A tight grip on budgets remains an ongoing trend. “Companies are getting at least three quotes. I get a lot of requests for quotes but ultimately they choose the one that suits their budget best,” says Seaton of Gingers. She works with clients on ways to put on a culinary event within budget and will offer tips on ways to save money. “For example, keep the menu simple, serve less food and less alcohol.”
For Shum at The Ritz-Carlton Hong Kong, companies keen on cost saving may want to hold their event during low season as this significantly impacts the overall spending. “My advice for catering on a budget would be to communicate the exact budget to the hotel at the very beginning, so the hotel can tailor the menu or package for them. Say, for example, fewer items to be offered at the coffee breaks.”
Wan of Grand Hyatt Singapore also believes that open communication is key to a successful event within budget. “Don’t be afraid to be up front with the events team about your budget. This will help us plan meals, beverage and finishing details that will fit realistically to your budget requirements, while matching your expectations at the same time.”
DO'S AND DON'TS
The Ritz-Carlton Hong Kong
- DO include a vegetarian choice in your menu
- DO ensure there is constant communication with the event organiser and caterers
- DO provide the organiser with any dietary preferences and restrictions as early as possible
- DO include local cuisine options, especially if attendees are from overseas
- DO make at least one site visit to understand the venue fully
- DON’T plan to have all the meals in the hotel, likewise don’t have all the meals in the same venue within the hotel if hosting a multi-day event…provide variety
- DON’T pick items that may only appeal to limited numbers, for example spicy food
- DO consider the ease of getting to the location of the catered event – if selecting a hotel, choose one centrally located
- DO pick a hotel with an experienced management and service team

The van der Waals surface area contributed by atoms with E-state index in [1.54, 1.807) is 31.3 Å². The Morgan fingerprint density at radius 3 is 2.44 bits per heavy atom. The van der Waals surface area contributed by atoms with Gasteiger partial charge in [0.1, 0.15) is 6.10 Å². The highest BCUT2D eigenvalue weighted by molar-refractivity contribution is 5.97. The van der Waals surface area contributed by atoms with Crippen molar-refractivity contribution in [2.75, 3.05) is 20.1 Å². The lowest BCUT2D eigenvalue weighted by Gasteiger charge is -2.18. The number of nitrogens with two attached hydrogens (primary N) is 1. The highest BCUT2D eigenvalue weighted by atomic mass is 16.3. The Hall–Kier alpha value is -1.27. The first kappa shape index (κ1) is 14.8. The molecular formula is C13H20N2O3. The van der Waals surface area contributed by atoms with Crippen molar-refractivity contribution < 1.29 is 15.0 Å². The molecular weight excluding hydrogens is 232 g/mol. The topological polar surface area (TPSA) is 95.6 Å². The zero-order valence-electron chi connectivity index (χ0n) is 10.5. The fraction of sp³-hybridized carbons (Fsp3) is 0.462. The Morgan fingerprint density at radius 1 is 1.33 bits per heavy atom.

- DO have one main contact from initial inquiry to completion
- DO ensure you have credit approved before booking the venue
- DO request menu tastings to ensure you are getting what you want
- DON’T choose a hotel (or other venue) simply because of a lower rate
- DON’T rely on photos and websites, make sure you visit the venue and discuss your requirements face to face
Grand Hyatt Singapore
- DO anticipate for wet weather for offsite events – never leave it to chance
- DO walk through the venue with your events team in advance
- DO allow a minimum of three to four weeks for RSVPs to ensure that the events team will be able to fulfil your required changes
- DON’T be afraid to keep your food and beverage line-up simple. For example, instead of having an international buffet, have a themed single-cuisine buffet to give it a singular identity
- DO employ an expert, but have an idea of the type of food and drink you want before doing so – it saves time and potentially money
- DO check that the venue is suitable for your required needs and be realistic. For example, trying to host 300 people in a 46.5 sqm space just won’t work
- DO hire wait staff. Corporations often neglect to do this as they think they can look after this aspect of an event themselves, but often this ends up a disaster. Wait staff are professionals – for a professional job hire a professional
- DON’T be over-ambitious or try to do everything yourself just to save money
- DON’T expect people to turn up on time
- DON’T be stingy in terms of food and staff